A "french fries war" started on Kenyan Twitter between two of the most popular fast-food chains, Burger King and KFC.
Due to delays in potato deliveries from suppliers, KFC had been forced to serve smaller portions of fresh fries to customers in Kenya, a move that has angered their Kenyan customers for the past week.
While KFC has reportedly decided to seek locally-formed potatoes in Kenya to make up for the shortage in global supplies during the month of December. A step that was highly encouraged by their Twitter commentators ever since the crisis began.
On Twitter, KFC announced that the lack of potato supplies in their Kenyan branches is being recognized and that their team is doing everything they can to solve the issue".
It's time we boycott KFC pic.twitter.com/sCKXyhNusT— Road Alerts 🇰🇪 (@RoadAlertsKE) January 4, 2022
Not only did this Twitter interaction between Kenyan KFC and their customers help in reporting the problem, solving it, and boosting sales at local potato farms, but it has also given KFC's competitors a golden chance to promote their own products.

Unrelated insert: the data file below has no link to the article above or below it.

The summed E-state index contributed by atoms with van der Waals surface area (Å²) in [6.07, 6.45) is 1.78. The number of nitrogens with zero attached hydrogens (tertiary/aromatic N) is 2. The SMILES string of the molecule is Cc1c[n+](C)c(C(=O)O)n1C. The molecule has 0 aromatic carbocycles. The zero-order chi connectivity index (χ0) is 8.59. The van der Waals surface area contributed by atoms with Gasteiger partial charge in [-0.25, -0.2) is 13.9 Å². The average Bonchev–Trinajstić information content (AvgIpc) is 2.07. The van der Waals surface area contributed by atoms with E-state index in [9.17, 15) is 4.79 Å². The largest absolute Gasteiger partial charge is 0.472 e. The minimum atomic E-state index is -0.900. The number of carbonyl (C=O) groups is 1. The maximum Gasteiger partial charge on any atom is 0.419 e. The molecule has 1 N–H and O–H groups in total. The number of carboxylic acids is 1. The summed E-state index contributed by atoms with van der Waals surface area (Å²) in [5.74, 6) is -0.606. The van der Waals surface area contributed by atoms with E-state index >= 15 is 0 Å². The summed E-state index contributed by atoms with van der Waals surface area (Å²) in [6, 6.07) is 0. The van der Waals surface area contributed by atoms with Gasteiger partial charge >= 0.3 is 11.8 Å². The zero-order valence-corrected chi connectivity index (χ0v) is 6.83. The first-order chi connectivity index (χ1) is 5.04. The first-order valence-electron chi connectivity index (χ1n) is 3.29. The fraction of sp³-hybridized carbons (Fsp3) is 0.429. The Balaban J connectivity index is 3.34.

In an attempt to draw the attention of angry KFC fans, Burger King in Kenya took to Twitter as well, promising french fries fans to find enough of their favorite snack in all of their five branches in Nairobi.
KFC Kenya Vs Burger King Kenya— Janet Machuka (@janetmachuka_) January 4, 2022
Would love to see more of such witty posts in 2022. pic.twitter.com/qMKgVi0TUa
The on-time post by Burger King impressed many Kenyans who thought that their demands can actually be heard by global brands when communicated through Twitter, realizing the power they have over brands and that consumers can now divert business objectives based on their interests, using the right campaigns.
There is no doubt that Burger King's marketing team scored a creative goal by simply monitoring developments in the market and planning the right responses on the right channels, helping the fast-food chain generate more profit and popularity amongst Kenyans.
Twitter and other social media platforms are once again proving that they are amongst the strongest tools to aid businesses in both listening to clients' demands and promoting services and products.
Written by Riham Darwish
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